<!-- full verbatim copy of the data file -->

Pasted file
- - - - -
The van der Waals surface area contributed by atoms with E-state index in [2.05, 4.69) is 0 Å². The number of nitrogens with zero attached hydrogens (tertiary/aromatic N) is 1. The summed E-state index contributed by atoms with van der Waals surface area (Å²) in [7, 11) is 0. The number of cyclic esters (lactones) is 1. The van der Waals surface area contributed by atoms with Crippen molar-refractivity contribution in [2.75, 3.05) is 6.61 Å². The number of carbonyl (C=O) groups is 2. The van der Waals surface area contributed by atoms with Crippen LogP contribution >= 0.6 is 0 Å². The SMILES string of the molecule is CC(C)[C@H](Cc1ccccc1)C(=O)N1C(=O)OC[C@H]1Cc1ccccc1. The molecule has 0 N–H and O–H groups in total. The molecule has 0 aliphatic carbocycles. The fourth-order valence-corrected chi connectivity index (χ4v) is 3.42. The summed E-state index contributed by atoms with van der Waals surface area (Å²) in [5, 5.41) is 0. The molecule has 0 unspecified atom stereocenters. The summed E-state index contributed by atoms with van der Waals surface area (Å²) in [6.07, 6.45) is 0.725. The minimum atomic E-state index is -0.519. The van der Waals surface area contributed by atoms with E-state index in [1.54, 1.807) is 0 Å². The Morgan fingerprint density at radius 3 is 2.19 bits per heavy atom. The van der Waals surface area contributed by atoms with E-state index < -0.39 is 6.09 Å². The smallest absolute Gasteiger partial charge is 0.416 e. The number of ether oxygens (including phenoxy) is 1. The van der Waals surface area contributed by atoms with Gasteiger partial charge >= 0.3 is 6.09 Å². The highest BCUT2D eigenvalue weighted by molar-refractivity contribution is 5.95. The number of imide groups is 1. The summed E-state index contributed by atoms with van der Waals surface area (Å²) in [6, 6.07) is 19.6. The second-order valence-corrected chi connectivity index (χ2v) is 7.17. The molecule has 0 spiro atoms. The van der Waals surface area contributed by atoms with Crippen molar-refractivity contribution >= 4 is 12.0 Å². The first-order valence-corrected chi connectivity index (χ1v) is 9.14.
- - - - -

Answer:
The van der Waals surface area contributed by atoms with E-state index in [2.05, 4.69) is 0 Å². The number of nitrogens with zero attached hydrogens (tertiary/aromatic N) is 1. The summed E-state index contributed by atoms with van der Waals surface area (Å²) in [7, 11) is 0. The number of cyclic esters (lactones) is 1. The van der Waals surface area contributed by atoms with Crippen molar-refractivity contribution in [2.75, 3.05) is 6.61 Å². The number of carbonyl (C=O) groups is 2. The van der Waals surface area contributed by atoms with Crippen LogP contribution >= 0.6 is 0 Å². The SMILES string of the molecule is CC(C)[C@H](Cc1ccccc1)C(=O)N1C(=O)OC[C@H]1Cc1ccccc1. The molecule has 0 N–H and O–H groups in total. The molecule has 0 aliphatic carbocycles. The fourth-order valence-corrected chi connectivity index (χ4v) is 3.42. The summed E-state index contributed by atoms with van der Waals surface area (Å²) in [5, 5.41) is 0. The molecule has 0 unspecified atom stereocenters. The summed E-state index contributed by atoms with van der Waals surface area (Å²) in [6.07, 6.45) is 0.725. The minimum atomic E-state index is -0.519. The van der Waals surface area contributed by atoms with E-state index in [1.54, 1.807) is 0 Å². The Morgan fingerprint density at radius 3 is 2.19 bits per heavy atom. The van der Waals surface area contributed by atoms with E-state index < -0.39 is 6.09 Å². The smallest absolute Gasteiger partial charge is 0.416 e. The number of ether oxygens (including phenoxy) is 1. The van der Waals surface area contributed by atoms with Gasteiger partial charge >= 0.3 is 6.09 Å². The highest BCUT2D eigenvalue weighted by molar-refractivity contribution is 5.95. The number of imide groups is 1. The summed E-state index contributed by atoms with van der Waals surface area (Å²) in [6, 6.07) is 19.6. The second-order valence-corrected chi connectivity index (χ2v) is 7.17. The molecule has 0 spiro atoms. The van der Waals surface area contributed by atoms with Crippen molar-refractivity contribution >= 4 is 12.0 Å². The first-order valence-corrected chi connectivity index (χ1v) is 9.14.